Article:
This can be a costly and limited proposition. However the advantages of being able to take your home while you job hunt can not be understated, and not everywhere we would be applying had nearby parks that were affordable. Still, Running a generator full time to power and charge electronics can be an expensive process, not only in fuel costs but also in maintenance costs. Additionally, generators can be a bit loud, and as such ruin the reason people often go boon docking, to go somewhere unnoticed. After some discussion about cost savings and the ability to have longer stays 'out' Stephanie and I agreed to get a solar system up and working on our 1985 Holiday Rambler. After scouring the internet and designing my own setup I compared it to the other available setups that could be purchased.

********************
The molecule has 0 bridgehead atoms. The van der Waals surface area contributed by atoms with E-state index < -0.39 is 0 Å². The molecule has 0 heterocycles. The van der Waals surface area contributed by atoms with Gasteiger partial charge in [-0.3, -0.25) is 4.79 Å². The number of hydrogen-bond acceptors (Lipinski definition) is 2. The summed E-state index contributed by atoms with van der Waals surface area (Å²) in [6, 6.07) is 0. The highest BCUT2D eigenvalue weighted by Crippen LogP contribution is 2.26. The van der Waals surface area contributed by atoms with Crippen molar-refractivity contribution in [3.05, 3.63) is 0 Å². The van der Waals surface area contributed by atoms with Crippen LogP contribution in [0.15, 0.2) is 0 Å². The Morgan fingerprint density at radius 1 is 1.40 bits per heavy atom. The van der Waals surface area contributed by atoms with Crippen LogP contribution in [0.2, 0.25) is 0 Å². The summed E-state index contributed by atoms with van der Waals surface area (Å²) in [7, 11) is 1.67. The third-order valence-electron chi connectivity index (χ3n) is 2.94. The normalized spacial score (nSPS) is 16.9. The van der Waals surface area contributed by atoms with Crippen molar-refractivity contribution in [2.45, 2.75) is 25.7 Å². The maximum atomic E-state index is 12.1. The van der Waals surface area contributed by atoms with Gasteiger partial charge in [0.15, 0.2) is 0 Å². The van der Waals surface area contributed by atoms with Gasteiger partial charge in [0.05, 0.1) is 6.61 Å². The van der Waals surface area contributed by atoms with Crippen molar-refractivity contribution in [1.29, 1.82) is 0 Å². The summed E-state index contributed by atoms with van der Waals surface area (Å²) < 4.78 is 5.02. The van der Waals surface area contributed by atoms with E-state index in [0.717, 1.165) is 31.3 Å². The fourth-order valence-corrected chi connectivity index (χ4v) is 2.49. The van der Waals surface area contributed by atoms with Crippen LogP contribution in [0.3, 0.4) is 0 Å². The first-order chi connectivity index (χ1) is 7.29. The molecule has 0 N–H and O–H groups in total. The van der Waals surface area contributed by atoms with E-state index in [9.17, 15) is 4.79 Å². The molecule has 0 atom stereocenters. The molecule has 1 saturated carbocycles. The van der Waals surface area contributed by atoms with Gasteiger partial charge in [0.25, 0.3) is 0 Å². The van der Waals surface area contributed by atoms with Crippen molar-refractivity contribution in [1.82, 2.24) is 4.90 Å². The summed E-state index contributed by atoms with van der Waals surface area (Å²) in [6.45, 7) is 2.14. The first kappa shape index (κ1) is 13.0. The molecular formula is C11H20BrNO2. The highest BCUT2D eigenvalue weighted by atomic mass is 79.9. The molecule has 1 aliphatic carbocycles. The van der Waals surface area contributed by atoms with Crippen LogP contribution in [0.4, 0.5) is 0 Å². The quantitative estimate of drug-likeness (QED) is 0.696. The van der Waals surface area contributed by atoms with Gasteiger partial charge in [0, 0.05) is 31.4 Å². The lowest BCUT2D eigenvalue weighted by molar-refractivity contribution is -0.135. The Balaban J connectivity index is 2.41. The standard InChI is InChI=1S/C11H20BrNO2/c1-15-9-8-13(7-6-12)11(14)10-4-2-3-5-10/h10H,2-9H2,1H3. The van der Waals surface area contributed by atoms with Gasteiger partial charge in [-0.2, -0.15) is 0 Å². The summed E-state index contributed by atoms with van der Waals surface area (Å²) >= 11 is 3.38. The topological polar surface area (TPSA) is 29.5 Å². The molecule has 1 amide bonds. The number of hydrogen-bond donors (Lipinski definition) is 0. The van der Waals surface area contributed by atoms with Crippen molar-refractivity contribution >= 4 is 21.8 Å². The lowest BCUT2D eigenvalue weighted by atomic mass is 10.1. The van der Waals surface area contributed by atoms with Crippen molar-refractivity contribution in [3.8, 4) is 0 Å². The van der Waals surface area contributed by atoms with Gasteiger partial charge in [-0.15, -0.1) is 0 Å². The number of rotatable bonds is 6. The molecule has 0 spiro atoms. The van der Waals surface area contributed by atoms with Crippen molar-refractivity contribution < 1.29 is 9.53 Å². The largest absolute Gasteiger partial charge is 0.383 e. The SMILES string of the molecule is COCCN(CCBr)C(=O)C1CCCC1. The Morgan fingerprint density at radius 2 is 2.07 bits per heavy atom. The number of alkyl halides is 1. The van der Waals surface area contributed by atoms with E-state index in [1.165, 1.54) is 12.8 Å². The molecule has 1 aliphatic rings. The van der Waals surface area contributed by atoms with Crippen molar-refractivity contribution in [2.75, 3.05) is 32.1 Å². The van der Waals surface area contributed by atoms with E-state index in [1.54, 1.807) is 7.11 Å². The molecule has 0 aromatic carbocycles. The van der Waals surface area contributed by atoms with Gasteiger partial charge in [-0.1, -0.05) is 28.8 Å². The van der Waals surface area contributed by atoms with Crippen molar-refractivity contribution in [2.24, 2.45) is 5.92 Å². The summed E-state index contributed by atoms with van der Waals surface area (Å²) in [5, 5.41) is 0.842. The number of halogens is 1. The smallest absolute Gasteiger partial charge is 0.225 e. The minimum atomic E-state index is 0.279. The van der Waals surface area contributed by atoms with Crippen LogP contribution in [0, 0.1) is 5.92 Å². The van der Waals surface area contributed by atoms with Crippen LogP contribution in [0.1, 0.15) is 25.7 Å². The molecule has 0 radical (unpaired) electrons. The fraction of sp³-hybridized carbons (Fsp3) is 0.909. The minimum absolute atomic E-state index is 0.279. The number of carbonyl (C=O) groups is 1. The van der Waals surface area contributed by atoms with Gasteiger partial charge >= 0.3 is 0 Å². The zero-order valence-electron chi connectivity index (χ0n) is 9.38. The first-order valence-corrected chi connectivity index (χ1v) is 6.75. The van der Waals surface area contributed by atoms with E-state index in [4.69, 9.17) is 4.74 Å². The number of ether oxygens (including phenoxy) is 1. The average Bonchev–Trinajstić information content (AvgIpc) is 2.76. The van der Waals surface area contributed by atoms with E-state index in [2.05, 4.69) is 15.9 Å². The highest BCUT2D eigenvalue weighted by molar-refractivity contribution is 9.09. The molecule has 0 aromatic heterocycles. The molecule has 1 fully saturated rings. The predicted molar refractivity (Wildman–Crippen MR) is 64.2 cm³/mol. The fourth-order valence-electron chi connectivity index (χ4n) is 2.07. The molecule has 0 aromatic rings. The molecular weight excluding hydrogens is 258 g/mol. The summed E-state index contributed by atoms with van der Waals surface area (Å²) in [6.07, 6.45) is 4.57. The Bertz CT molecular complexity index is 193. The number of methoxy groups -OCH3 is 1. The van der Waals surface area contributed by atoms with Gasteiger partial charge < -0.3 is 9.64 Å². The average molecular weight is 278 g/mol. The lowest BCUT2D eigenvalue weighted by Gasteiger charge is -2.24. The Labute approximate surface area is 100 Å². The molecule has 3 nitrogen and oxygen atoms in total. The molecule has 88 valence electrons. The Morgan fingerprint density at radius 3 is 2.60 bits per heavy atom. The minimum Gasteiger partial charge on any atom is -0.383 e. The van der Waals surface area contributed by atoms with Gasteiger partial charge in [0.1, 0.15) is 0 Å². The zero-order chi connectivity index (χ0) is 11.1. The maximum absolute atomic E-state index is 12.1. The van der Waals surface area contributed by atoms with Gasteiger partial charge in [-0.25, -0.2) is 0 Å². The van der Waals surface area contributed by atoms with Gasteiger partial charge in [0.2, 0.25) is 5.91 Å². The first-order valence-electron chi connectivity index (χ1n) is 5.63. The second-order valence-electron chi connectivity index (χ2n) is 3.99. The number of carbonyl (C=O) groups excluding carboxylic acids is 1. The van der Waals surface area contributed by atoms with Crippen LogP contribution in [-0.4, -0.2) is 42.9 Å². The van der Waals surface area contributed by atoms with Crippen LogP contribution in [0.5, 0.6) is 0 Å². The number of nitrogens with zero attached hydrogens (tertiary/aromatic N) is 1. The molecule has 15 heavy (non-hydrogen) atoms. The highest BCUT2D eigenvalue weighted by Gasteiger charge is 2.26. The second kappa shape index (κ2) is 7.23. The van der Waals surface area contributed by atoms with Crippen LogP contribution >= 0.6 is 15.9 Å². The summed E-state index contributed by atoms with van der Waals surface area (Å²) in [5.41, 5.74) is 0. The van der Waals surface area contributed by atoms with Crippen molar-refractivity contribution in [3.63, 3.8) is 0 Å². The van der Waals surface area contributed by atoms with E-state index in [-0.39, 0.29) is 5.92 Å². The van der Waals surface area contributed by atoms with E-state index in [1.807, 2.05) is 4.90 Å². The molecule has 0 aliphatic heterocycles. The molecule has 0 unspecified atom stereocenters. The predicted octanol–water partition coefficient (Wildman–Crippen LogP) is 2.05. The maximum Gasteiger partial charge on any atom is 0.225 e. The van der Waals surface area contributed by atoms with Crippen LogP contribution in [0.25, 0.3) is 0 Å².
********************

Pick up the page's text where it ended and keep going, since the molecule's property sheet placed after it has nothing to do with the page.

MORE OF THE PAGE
Here is our build out:
2 x 80 AH Deep Cycle Batteries - $75 ea
2 x 320 Watt 24 volts Residential Solar Panels - $144 ea
1 x MPPT Solar controller rated to 800 Watts @ 12 volts* - $235 + $50 SH
1 x 2000 watt / 4000 watt peak Harbor Freight Modified Sine Wave Inverter
2 x home-made panel tilt mounts. $60 in hardware
When you add in some loose wires and other items it comes to about an $800 system. Lets talk about the components individually then we will move to how they are actually performing. The first thing is that this battery configuration is extremely small, and that is done on purpose.